'Doing Time' With Enduring Criminal Law Lecturer Bob Weinberg

UVA Law Adjunct Professor Has Taught Criminal Procedure Seminar for More Than 50 Years Straight
Robert "Bob" Weinberg

Bob Weinberg, who was a founding partner of the well-known Washington, D.C., law firm Williams & Connolly, has always made time to pass on his knowledge to law students.

December 21, 2016

With more than 50 consecutive years served, adjunct professor Robert "Bob" Weinberg has been cheerfully doing time at the University of Virginia School of Law.

Weinberg has taught his Criminal Procedure Seminar every year, either in the fall or spring, since 1965. The seminar is based primarily on the Federal Rules of Criminal Procedure and is geared toward students who seek to prosecute or defend criminal cases during their careers.

"I've enjoyed the 50 years, and still do," Weinberg said. "It's a great field, a challenging field." 

Weinberg's services were highly sought after as a founding partner of the prominent Washington, D.C., law firm Williams & Connolly.

He also ran twice as a U.S. congressional candidate in Virginia's 10th District.

But no matter how busy he was, it was always essential to him to keep teaching. "I feel it's very important to try to improve the law," he said.

In practice, Weinberg specialized in litigating both civil and criminal cases. But "the criminal cases tended to be the more interesting and the more challenging."

Weinberg got two clients off of death row during his career (one was his very first client), and he also was court-appointed counsel for a man accused of a lesser criminal act — grand larceny shoplifting — in Gaither v. United States.

Gaither was important because it set a precedent.

"They never showed the completed indictment to the grand jury," Weinberg said of the D.C. pre-trial process. "That [omission] was held by the D.C. Circuit to violate the Fifth Amendment guarantee of the defendant's right to a grand jury indictment. It wasn't a valid grand jury indictment if the jury didn't see and approve the final version."

Prosecutors continue to this day to "Gaitherize" their indictments, he said. "After they've gotten the jury to vote, after they've drawn up the completed indictment, they read it to grand jurors, or show it to them."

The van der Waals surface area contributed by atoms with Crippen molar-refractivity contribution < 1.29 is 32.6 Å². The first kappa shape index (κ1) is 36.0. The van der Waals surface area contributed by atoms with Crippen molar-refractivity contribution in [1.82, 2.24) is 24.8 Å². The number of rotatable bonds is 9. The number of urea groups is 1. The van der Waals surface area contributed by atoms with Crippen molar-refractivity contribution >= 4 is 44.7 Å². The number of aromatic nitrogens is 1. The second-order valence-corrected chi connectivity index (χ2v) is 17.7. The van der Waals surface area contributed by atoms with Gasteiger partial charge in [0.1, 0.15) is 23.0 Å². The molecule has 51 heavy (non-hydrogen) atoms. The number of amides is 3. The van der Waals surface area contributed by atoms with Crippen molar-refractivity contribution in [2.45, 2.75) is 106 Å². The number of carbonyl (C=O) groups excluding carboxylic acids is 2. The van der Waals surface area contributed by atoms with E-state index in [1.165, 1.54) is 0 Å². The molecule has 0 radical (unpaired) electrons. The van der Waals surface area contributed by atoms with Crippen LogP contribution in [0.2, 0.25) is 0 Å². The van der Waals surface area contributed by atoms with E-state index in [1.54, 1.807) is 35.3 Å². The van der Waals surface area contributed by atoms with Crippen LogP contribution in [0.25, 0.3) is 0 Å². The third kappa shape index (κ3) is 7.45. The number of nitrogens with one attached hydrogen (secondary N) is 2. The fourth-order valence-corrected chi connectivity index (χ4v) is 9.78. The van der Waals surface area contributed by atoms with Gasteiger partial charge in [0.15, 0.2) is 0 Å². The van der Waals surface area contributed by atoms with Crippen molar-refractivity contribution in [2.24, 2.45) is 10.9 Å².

Weinberg retired from practice in 1996. Even so, he said, it hasn't been hard to keep up with the changes in criminal procedure over time.

"The most important changes are the constitutional changes, in cases such as Miranda and Gideon," he said. "The rules of procedure for litigating cases in court have changed less in the criminal area than the civil area in recent years."

Weinberg describes his seminar as a "nuts-and-bolts" skills course for students who have already had basic instruction in constitutional law and criminal procedure. The situations in the class are simulated, but the students treat the cases as if they were real.

"In this course they have to write an indictment from a hypothetical set of facts," Weinberg said. "They then move to dismiss each other's indictments. And they have to represent an individual defendant, or act as the prosecutor opposing the defense motions. For the last class of the term, they argue the motions they've written."

Weinberg plays the trial judge for the oral arguments.

Among his many career accomplishments, Weinberg was president of both the District Columbia Bar and the Bar Association of District Columbia, the latter of which he currently serves as a foundation trustee. The bar association named him Washington Lawyer of the Year in 2000. He also served as president of the American Association of Jewish Lawyers and Jurists, founded by Supreme Court Justice Arthur Goldberg, and is a recipient of the group's 2009 Pursuit of Justice Award.

In law school at Yale University, he was note and comment editor of the Yale Law Journal, and a member of Order of the Coif. He also received a Ph.D. from the London School of Economics.

His son Jeremy Weinberg is a 2006 graduate of UVA Law.

"Generations of students, many of whom have gone on to prominent careers as U.S. attorneys and defense attorneys, can thank Bob for their first introduction to the inside workings of federal criminal practice," said Professor Brandon Garrett, an expert in exonerating the falsely accused who has been a guest speaker in Weinberg's class.

Professor Kenneth Abraham, himself a long-serving member of the faculty, said Weinberg is an outstanding example of professional dedication among lecturers.

"Bob Weinberg's commitment to teaching and to the Law School for half a century is a model of what we hope the lawyers who lend their expertise to our curriculum will be," Abraham said.

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